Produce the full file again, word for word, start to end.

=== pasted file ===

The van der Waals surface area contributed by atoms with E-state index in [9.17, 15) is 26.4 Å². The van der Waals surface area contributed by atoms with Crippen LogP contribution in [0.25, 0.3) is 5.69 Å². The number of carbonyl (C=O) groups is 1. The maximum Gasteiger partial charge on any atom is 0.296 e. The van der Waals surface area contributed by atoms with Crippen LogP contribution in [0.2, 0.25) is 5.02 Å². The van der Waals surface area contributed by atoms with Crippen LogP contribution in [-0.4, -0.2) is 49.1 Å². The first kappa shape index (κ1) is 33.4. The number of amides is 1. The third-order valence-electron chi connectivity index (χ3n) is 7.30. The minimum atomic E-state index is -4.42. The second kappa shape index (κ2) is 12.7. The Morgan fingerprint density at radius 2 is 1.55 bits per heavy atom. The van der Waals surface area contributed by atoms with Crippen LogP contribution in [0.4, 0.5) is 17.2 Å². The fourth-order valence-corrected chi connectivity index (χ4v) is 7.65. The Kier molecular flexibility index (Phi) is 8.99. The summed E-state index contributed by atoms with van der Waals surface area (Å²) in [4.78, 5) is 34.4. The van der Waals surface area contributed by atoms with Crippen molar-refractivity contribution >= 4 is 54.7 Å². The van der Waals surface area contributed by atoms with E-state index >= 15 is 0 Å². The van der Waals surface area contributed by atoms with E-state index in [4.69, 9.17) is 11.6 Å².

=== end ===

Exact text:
The van der Waals surface area contributed by atoms with E-state index in [9.17, 15) is 26.4 Å². The van der Waals surface area contributed by atoms with Crippen LogP contribution in [0.25, 0.3) is 5.69 Å². The number of carbonyl (C=O) groups is 1. The maximum Gasteiger partial charge on any atom is 0.296 e. The van der Waals surface area contributed by atoms with Crippen LogP contribution in [0.2, 0.25) is 5.02 Å². The van der Waals surface area contributed by atoms with Crippen LogP contribution in [-0.4, -0.2) is 49.1 Å². The first kappa shape index (κ1) is 33.4. The number of amides is 1. The third-order valence-electron chi connectivity index (χ3n) is 7.30. The minimum atomic E-state index is -4.42. The second kappa shape index (κ2) is 12.7. The Morgan fingerprint density at radius 2 is 1.55 bits per heavy atom. The van der Waals surface area contributed by atoms with Crippen LogP contribution in [0.4, 0.5) is 17.2 Å². The fourth-order valence-corrected chi connectivity index (χ4v) is 7.65. The Kier molecular flexibility index (Phi) is 8.99. The summed E-state index contributed by atoms with van der Waals surface area (Å²) in [4.78, 5) is 34.4. The van der Waals surface area contributed by atoms with Crippen molar-refractivity contribution >= 4 is 54.7 Å². The van der Waals surface area contributed by atoms with E-state index >= 15 is 0 Å². The van der Waals surface area contributed by atoms with E-state index in [4.69, 9.17) is 11.6 Å².